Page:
So yes….. It’s sad when cities have not invested in good public transportation infrastructure. FYI: Buy a house near a BART station!
Here is a related article to what we are discussing:
I have an interesting anecdote: I have a really old family friend (decades); he made his living (career as a small business person) doing painting and house renovations. His big buck jobs were always on the North Shore (Wealthy suburbs along Lake Michigan, north of Chicago. Think Hamptons and you’ll get the flavor).
These were always the most difficult people to collect payment from. He said that they had all this illiquid wealth, but no cash.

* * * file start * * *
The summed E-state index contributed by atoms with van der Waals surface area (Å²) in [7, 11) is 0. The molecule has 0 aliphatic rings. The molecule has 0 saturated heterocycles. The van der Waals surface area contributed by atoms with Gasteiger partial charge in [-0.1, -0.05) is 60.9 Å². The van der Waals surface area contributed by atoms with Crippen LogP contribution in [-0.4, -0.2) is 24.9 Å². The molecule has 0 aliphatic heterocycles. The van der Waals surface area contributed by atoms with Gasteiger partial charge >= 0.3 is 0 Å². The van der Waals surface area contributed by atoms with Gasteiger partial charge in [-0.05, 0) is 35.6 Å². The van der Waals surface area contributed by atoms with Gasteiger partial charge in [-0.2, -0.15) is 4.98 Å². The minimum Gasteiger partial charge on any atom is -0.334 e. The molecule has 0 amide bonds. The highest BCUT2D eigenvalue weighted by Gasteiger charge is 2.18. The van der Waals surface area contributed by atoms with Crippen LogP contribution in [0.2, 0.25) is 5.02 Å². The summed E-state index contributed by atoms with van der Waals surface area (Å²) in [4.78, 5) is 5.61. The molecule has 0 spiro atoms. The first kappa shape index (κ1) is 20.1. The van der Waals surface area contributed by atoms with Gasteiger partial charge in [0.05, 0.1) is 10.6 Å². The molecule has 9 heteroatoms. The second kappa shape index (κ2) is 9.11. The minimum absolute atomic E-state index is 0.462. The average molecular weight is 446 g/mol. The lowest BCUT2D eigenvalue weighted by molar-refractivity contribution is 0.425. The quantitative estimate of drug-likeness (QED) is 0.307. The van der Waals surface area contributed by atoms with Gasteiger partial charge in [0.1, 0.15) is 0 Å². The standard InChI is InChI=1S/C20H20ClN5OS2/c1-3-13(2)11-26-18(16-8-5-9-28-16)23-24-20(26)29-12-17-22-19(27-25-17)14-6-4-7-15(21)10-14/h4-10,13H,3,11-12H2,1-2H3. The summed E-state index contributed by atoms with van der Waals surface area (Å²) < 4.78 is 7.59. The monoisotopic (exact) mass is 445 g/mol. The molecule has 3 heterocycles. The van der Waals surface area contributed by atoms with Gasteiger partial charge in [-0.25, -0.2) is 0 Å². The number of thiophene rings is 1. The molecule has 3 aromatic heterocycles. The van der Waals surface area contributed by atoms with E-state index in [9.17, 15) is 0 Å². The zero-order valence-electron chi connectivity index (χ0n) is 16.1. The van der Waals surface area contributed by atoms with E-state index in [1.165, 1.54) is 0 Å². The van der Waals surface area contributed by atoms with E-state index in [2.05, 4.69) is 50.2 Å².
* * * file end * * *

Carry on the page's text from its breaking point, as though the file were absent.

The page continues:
Financial Samurai says
Dual Income Household + BANK OF MOM & DAD!
Bank of mom and dad only has $120,000 in their 401k. You may want to read “Baby Boomers: Poorer in Old Age Than Their Parents” here …
Financial Samurai says
The media loves misery. You’ll just have to trust me when I say the Bank of Mom and Dads I see are putting health downpayments on $800,000+ properties or paying all cash here in SF, and Manhattan and other major world financial cities.
This is an excellent point.
Intergenerational wealth transfer. I think that might be part of it. But I suspect much of the recent California real estate value run-up is caused by well financed investors.
In any case, it does seem like sales volume is starting to drop.